Image: Sethoscope via Wikimedia, Creative Commons license.
David Cameron and his Conservative-led coalition government launched the Red Tape Challenge in April 2011. The government said it was “challenging the public to help cut unnecessary regulations.” The real aim, it seems, was to confirm the Tory reputation as being good for business, and the idea the economy could be jolted back into life through a few cuts here and a restructure or two there. It also reinforced the story that regulation, or bureaucracy, was the scourge of British life.
The Red Tape Challenge included yet another house building review (see part one of this series for the history of recent reviews).
Again, the doors to the house building lobby remained open. The review was, according to the government, set up “to identify...unnecessary regulatory barriers to growth and associated costs to the house building sector, while ensuring necessary protections are maintained...[it] will examine any aspects of regulation or the way it is implemented which could be made simpler, more cost-effective, efficient, proportionate, or consistent.”
The Wildlife and Countryside Link, which represents environment charities, observed: “A review of biodiversity regulations was also undertaken, to which 84 percent of responses were in support of keeping or strengthening existing regulations and only two percent were in support of removing or weakening them.” (Emphasis added).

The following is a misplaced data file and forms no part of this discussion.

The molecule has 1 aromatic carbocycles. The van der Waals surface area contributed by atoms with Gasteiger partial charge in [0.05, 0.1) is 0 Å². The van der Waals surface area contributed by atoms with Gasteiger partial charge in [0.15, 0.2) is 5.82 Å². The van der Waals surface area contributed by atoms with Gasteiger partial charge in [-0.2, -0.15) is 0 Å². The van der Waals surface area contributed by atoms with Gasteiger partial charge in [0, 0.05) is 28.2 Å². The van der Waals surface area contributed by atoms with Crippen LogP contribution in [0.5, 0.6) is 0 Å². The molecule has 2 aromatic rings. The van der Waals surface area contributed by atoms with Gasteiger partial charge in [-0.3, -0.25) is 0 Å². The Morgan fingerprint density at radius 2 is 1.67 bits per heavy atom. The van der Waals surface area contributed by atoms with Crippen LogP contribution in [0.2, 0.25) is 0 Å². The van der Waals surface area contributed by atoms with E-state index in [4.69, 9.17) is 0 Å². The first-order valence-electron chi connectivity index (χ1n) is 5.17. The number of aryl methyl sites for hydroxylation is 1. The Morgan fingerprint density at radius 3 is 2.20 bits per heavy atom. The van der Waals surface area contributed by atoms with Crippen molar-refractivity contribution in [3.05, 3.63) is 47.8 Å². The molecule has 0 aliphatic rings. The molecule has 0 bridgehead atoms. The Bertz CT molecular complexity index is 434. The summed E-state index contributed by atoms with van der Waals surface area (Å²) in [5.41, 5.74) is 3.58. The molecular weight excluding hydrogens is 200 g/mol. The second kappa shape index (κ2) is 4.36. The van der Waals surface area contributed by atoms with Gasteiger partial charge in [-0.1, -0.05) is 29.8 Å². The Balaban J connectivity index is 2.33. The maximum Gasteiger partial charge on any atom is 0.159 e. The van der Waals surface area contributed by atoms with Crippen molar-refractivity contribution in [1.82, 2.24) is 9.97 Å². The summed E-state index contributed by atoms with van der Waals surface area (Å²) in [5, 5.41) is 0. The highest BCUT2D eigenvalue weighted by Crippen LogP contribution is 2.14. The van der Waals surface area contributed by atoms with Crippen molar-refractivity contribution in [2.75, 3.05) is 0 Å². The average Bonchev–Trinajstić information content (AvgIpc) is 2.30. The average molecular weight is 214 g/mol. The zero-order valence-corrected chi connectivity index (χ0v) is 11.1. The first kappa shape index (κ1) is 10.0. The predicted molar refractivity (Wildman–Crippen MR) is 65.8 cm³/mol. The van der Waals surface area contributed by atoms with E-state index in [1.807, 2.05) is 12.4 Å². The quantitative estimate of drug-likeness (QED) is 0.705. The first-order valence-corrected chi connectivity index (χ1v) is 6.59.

George Osborne, then chancellor, personally took up the cause of the house builders. In doing so, he came out strongly against our dozy great crested newt and its EU protectors. He demanded a review of the implementation of the birds and habitats directives, and its impact on business and developers, in November that year. Osborne made headlines when he seemed to pre-empt the results of the review by announcing that these wildlife protections were "placing ridiculous costs on British businesses".
The review was led by Osborne’s cabinet colleague, Caroline Spelman, in her role as environment secretary. But it did not all go his way. Spelman said: "The review has shown the directives have been working well to provide the vital protection nature needs”, though she added “there are cases where problems arise and delays occur, which is not good for business, the environment or local communities."
The 54-page report established that Natural England - responsible for implementing the EU directives - in fact objected to fewer than 0.5 percent of planning applications. Spelman admitted: "There are a handful of cases where we have had problems." The Department for Environment, Food and Rural Affairs (Defra) nonetheless presented 28 new recommendations, promised to establish three new specialist units and published another tranche of "new streamlined guidance".